How long can a bridging loan be obtained for?

The standard industry term for a bridging loan is approximately 6-7 months. However, depending from situation to situation, this can change varying from 2 days to 12 months. In certain circumstances, longer-term loans of 18 months are not unusual. 

Are there any early repayment charges?

Most bridging loans do not have an early repayment charge. However, a penalty is mostly applicable in the case where it is explicitly mentioned in the contract. 

What happens in the case where the Bridging Loan is not paid back by the end of the term?

By definition, bridging loans get arranged for short term requirements, and this particular amount needs repayment within a specific time frame. 

The exit strategy or the overall mechanism in which the Bridging Loan is supposed to be repaid is the fundamental and predominant strategy that needs to be adopted in this regard. It is a perspective that brokers and lenders put a significant emphasis on. 

This gives them absolute clarity about how their loan would be repaid without any further delay. If the lender does not get convinced with the exit strategy, likely, the bridging loan is not going to be accepted at all. 

The most commonly applicable exit routes, in this case, are mostly sale of property or refinance. Factually, if the transaction is carried out from the stated exit route, a lender would expect an agreement that the property would be liquidated on the market in the said time frame to ensure that the overall repayment timeline is not disturbed, even in the case of unforeseen circumstances. 

On the other hand, if the exit route is considered as refinance, then lenders are supposed to carry out due diligence to ensure that there is a possibility of the borrower being able to strike a refinancing deal at the end of the term, to pay back the bridging loan lender in due time.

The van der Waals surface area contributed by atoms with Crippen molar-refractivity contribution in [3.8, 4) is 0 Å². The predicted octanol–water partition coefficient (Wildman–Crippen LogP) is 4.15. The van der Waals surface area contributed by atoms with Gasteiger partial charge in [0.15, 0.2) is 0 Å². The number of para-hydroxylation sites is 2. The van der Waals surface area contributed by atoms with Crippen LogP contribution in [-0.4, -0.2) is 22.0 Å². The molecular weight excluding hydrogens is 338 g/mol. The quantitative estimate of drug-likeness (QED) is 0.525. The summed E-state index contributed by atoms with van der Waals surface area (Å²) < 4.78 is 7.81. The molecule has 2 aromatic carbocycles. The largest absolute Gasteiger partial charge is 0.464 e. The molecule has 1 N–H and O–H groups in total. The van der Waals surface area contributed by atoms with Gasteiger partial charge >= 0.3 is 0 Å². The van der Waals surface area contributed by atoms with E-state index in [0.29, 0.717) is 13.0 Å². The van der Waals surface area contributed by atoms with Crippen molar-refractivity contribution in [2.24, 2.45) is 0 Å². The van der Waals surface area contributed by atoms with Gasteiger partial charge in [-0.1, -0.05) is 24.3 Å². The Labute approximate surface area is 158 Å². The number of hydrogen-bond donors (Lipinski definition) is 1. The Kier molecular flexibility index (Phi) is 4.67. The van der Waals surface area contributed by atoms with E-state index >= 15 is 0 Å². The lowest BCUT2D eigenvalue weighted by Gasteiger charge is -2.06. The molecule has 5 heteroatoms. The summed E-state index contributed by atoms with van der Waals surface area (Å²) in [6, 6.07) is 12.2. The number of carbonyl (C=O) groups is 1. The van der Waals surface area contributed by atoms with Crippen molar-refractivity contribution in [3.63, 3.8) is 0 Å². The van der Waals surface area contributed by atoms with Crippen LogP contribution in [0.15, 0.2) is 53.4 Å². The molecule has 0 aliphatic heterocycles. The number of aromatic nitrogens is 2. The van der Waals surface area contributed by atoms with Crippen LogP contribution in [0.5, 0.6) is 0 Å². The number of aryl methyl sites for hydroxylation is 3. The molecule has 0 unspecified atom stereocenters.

In cases where both the criterion mentioned above is not met, lenders have to devise a strategy to counter this particular issue. 

It is not unusual for the lender to get in touch with the borrower three months before the term ends to determine the progress of the project and exit route.

In this case, due recommendations are going to be made, which might include a reduction in the price of sale, that might ensure that he gets repaid in due time. 

What are the upfront costs for applying for Bridging Loans?

The charges that are borne when applying for Bridging Loans is mainly for the valuation report. An exception to valuation-related fees, there are no upfront costs and charges that have to be paid. 

What are the other fees and costs related to Bridging Loans?

In the case where the bridging loans are serviced through Property Finance in the UK, there will be arrangement fees typically included at 1% of the loan. However, this will only apply in the case where the application is successful, and the financial facility is in place. However, in the case where the Bridging Loan application is not accepted, then this arrangement fee is going to be waived. 

The interest rate on the bridging loan from 0.40% to 1.5%

Additionally, a valuation report will be required on the property submitted as collateral to secure the loan, the amount depending on the value of the property.

Legal fees are applicable in obtaining bridging finance, includes the borrowers and the lender’s legal fees.

In some instances an exit fee is applicable.

However, the arrangement fees, exit fees and the legal costs are generally clubbed with the borrowing facility, and repaid at the end of the term, along with accrued interest. 

Do Credit Issues deter the processing of Bridging Finance?

Bridging Finance is influenced by the security value in a property offered, in addition to the existing exit route. 

If these issues are favourable from the perspective of the lender, existing credit issues are unlikely to be a problem. 

However, what needs to be pointed out here is the fact that refinancing a client with credit issues from out of a bridging loan is quite rare. Therefore, the existing exit route from a bridging loan is mostly sale. 

Do Income Levels influence the processing of Bridging Loans?

Even though individual lenders do require some income proof, in most cases a bridging loan is available with the required fees and monthly payments added. Hence, there are no monthly payments to settle this particular loan. 

With this perspective, it removes the need for any income proof.

What can a Bridging Loans be used for?